A reticulocyte count is a test that measures the rate at which new (immature) red blood cells (called reticulocytes) are manufactured by bone marrow and released into the bloodstream already containing mature red blood cells. The test is usually performed when medical professionals suspect a patient has anemia or during treatment for anemia, but is also used for other conditions relating to blood disorders.
The reticulocyte count test will determine if immature red blood cells are being produced at an increased rate, a normal rate, or at a decreased rate. The test is also used to monitor and evaluate the response of the bone marrow during treatment for anemia.
On the first day that bone marrow makes a red blood cell, it is a large bluish-colored cell filled with ribonucleic acid (RNA). Over the next two days, the cell diminishes in size and changes to a pinkish color as the amount of RNA decreases and the amount of hemoglobin increases. The cell's nucleus then clusters together. The cell is now considered a reticulocyte, an immature red blood cell. After about three days inside the bone marrow, the reticulocyte is ejected into the bloodstream. The reticulocyte circulates for about two days until it becomes a mature red blood cell—after about a total of five days of maturation. Normally, at any given time, about 1-2% of all red blood cells in the bloodstream are reticulocytes.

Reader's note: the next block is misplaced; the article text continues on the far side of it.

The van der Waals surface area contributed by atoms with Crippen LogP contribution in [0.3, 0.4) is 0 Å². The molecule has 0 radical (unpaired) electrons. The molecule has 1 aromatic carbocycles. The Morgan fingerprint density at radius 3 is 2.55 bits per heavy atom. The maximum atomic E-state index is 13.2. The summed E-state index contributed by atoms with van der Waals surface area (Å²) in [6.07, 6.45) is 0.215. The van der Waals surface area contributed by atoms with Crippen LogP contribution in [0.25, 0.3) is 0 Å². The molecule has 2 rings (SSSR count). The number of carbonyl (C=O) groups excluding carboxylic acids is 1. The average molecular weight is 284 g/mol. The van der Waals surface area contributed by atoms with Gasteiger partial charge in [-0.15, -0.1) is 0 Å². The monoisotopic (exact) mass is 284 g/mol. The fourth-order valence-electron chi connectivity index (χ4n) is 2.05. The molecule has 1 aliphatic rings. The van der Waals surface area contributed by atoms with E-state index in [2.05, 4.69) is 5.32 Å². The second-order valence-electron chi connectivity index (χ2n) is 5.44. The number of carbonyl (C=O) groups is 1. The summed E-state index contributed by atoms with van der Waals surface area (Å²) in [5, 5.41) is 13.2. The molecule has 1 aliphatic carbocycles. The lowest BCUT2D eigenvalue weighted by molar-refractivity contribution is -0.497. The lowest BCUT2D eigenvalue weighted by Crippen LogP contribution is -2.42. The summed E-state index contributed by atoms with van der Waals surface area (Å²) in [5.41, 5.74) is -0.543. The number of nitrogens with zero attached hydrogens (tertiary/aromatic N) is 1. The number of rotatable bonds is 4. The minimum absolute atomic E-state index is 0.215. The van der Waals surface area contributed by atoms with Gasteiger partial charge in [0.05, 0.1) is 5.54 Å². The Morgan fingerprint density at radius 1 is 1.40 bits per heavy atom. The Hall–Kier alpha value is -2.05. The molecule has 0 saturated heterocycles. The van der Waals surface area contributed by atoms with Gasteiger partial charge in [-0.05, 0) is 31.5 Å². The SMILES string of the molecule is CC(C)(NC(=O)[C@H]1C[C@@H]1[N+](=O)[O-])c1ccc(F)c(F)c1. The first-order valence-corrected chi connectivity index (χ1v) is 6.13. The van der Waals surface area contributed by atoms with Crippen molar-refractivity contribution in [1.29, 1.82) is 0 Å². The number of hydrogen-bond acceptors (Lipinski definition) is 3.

The reticulocyte count may be adversely affected by:
- medications such as azathioprine (Imuran), chloramphericol (Chloromycetin), corticotrophin (ACTH), levodopa (L-dopa), and dactinomycin (Cosmegen), along with medications to treat fever, cancer, or malaria
- radiation therapy
- sulfonamide antibiotics (such as Bactrim or Septra)
- recent transfusion of blood
The first step in measuring the reticulocyte count is to perform a blood draw. Blood is drawn by a medical professional using a needle inserted in a vein usually located on the arm or hand. The area is cleaned with antiseptic or alcohol. An elastic band is placed around the upper arm to apply pressure to the vein. The needle is inserted into a vein and approximately 17 ounces (5 mL) of blood is collected in an airtight vial or syringe. After the approximate 5-10 minute procedure, the band is removed to reinstate circulation. After the collection is complete, the needle is removed and the site is covered with a gauze pad or a cotton ball to stop any bleeding. Pressure is applied for a few minutes with the arm slightly elevated. A small bandage is placed over the gauze pad or cotton ball.
The blood sample is then delivered to a laboratory for analysis. A technician places the sample in a test tube with methylene blue, a dye that identifies RNA, a protein found in immature red blood cells but not in mature ones. Drops of the mixture are smeared on slides and viewed under a microscope. The reticulocytes are seen as deep dark blue granules or a blue mesh network. A technician will count one thousand red blood cells manually, determining which ones are reticulocytes and which ones are not, or let a flow cytometer automatically count between (usually) 10,000 and 50,000 red blood cells. In either case, the final reticulocyte count is stated as a percentage of reticulocytes to the total number of red blood cells. The number of reticulocytes in the blood indicates how quickly or slowly they are being produced and released by the bone marrow.